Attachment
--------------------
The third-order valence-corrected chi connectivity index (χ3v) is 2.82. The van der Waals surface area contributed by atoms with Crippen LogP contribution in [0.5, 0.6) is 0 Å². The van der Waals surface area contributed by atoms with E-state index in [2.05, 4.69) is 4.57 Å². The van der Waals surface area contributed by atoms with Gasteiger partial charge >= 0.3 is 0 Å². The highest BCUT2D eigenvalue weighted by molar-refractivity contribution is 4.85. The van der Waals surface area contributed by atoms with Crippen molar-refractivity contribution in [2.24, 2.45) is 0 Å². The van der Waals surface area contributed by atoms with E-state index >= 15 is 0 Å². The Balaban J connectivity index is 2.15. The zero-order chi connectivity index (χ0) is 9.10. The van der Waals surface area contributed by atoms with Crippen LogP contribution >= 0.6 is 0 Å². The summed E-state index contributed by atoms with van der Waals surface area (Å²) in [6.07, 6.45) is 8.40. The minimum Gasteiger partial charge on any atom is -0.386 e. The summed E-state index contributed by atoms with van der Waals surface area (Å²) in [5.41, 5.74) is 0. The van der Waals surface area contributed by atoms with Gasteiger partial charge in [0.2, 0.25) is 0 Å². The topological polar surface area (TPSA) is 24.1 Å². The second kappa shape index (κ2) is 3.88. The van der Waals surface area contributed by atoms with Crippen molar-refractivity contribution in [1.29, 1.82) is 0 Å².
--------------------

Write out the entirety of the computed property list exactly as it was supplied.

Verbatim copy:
The third-order valence-corrected chi connectivity index (χ3v) is 2.82. The van der Waals surface area contributed by atoms with Crippen LogP contribution in [0.5, 0.6) is 0 Å². The van der Waals surface area contributed by atoms with E-state index in [2.05, 4.69) is 4.57 Å². The van der Waals surface area contributed by atoms with Gasteiger partial charge >= 0.3 is 0 Å². The highest BCUT2D eigenvalue weighted by molar-refractivity contribution is 4.85. The van der Waals surface area contributed by atoms with Crippen molar-refractivity contribution in [2.24, 2.45) is 0 Å². The van der Waals surface area contributed by atoms with E-state index >= 15 is 0 Å². The Balaban J connectivity index is 2.15. The zero-order chi connectivity index (χ0) is 9.10. The van der Waals surface area contributed by atoms with Crippen LogP contribution >= 0.6 is 0 Å². The summed E-state index contributed by atoms with van der Waals surface area (Å²) in [6.07, 6.45) is 8.40. The minimum Gasteiger partial charge on any atom is -0.386 e. The summed E-state index contributed by atoms with van der Waals surface area (Å²) in [5.41, 5.74) is 0. The van der Waals surface area contributed by atoms with Gasteiger partial charge in [0.2, 0.25) is 0 Å². The topological polar surface area (TPSA) is 24.1 Å². The second kappa shape index (κ2) is 3.88. The van der Waals surface area contributed by atoms with Crippen molar-refractivity contribution in [1.29, 1.82) is 0 Å².